Jewish Artists in Yorkshire is based around the major Jewish artists in the University of Leeds’ art Collection, including Jacob Kramer, Philip Naviasky and Willy Tirr. Layla said: “We felt this would be the perfect opportunity not only to celebrate the artists in our collection, but also to pay tribute to some of the great patrons in our history. The Stanley and Audrey Burton Gallery is named after some fantastic Jewish patrons – so we’re really thankful to them as well as the artists.”
|Philip Naviasky, Street Scene, Staithes (detail), oil on canvas, Private Collection, Yorkshire © Estate of the Artist|
The grouping of artists based on religious or ethnic grounds can be incredibly tricky for a curator and in the past has inflamed racial and religious tensions. Layla outlined the careful balance that needed to be maintained: “We were trying to show the diversity of the community. There were a lot of people who were concerned when they heard about the exhibition that we were trying to pigeonhole people into some kind of ethnic stereotype. That’s not the case – what we’re here to do is celebrate a very diverse community, and one that is very important to Leeds.”
The range of artists represented in the exhibition all have their own unique relationship to their Judaism. Layla said: “The artists interpret the world in many different ways - some through the lens of their Jewish identity, and some not at all. It can be just a religion for people, it’s certainly an ethnic heritage for a lot of people, and some people have very little connection to it – but it’s up to the individual artist to define for themselves.”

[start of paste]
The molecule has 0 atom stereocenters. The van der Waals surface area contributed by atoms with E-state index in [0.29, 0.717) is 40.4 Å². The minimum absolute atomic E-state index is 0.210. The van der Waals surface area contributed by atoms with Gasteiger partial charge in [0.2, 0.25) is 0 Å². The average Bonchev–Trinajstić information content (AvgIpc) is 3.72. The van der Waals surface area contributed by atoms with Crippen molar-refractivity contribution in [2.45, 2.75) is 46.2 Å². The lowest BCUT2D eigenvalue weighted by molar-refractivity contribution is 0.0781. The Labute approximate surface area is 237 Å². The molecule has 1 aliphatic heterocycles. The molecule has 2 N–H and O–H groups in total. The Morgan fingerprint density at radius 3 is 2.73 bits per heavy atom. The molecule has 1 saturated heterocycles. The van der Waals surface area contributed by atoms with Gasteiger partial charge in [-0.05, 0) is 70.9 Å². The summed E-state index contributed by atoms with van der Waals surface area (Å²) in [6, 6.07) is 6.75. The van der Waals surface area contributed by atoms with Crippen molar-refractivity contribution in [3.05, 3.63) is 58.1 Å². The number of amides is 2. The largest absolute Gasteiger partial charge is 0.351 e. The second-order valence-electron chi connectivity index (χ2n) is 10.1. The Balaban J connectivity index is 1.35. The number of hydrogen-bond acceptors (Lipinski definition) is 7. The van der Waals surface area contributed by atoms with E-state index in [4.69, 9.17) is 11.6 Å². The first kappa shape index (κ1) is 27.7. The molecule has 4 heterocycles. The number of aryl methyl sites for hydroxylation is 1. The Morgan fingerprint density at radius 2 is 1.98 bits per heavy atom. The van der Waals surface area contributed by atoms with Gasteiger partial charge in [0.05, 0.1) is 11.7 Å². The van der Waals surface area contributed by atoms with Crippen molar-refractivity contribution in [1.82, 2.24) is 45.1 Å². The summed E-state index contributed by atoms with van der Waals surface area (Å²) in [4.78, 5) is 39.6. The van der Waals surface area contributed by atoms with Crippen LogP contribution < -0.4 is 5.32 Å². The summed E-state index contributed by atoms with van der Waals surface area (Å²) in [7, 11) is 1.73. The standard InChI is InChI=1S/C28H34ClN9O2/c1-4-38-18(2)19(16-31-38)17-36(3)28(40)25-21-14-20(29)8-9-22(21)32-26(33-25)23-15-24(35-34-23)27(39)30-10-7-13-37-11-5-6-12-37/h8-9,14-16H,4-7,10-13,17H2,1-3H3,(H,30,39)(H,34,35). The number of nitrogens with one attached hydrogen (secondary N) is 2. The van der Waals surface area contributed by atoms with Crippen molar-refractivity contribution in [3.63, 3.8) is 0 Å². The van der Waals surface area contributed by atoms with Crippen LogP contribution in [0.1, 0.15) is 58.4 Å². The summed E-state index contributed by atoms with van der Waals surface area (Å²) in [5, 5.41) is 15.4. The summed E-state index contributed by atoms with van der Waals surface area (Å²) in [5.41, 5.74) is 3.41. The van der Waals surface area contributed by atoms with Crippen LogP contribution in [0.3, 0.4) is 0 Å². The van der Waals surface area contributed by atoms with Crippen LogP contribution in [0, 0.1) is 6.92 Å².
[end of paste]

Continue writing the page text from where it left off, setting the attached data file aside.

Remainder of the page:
The response from the wider community in Leeds has been an enthusiastic one. Layla said: “I’m overwhelmed - this is the most popular exhibition opening we’ve ever had. I don’t know the numbers yet, but we ran out of wine! We had to bring out the kosher wine which we were reserving just for the religious people – and that was only 15 minutes into the exhibition opening.”
The exhibition has encouraged members of the local Jewish community to donate paintings to the gallery’s collection so that they can be seen by the wider public. Layla said: “People have a lot of pride in their heritage. We’ve had a lot of people from the community who heard about the exhibition and got really excited about it. We’ve had two people give gifts of paintings by Jewish artists for our permanent collection.”
|Joash Woodrow, Mr Woodrow’s Shop, Chapeltown Road, Leeds, c. 1945, gouache on paper, Private Collection © The Bridgeman Art Library courtesy of The Joash Woodrow Family|
Jewish Artists in Yorkshire is on display at the Stanley and Audrey Burton Gallery, Leeds, until June 30.
The Stanley and Audrey Burton Gallery.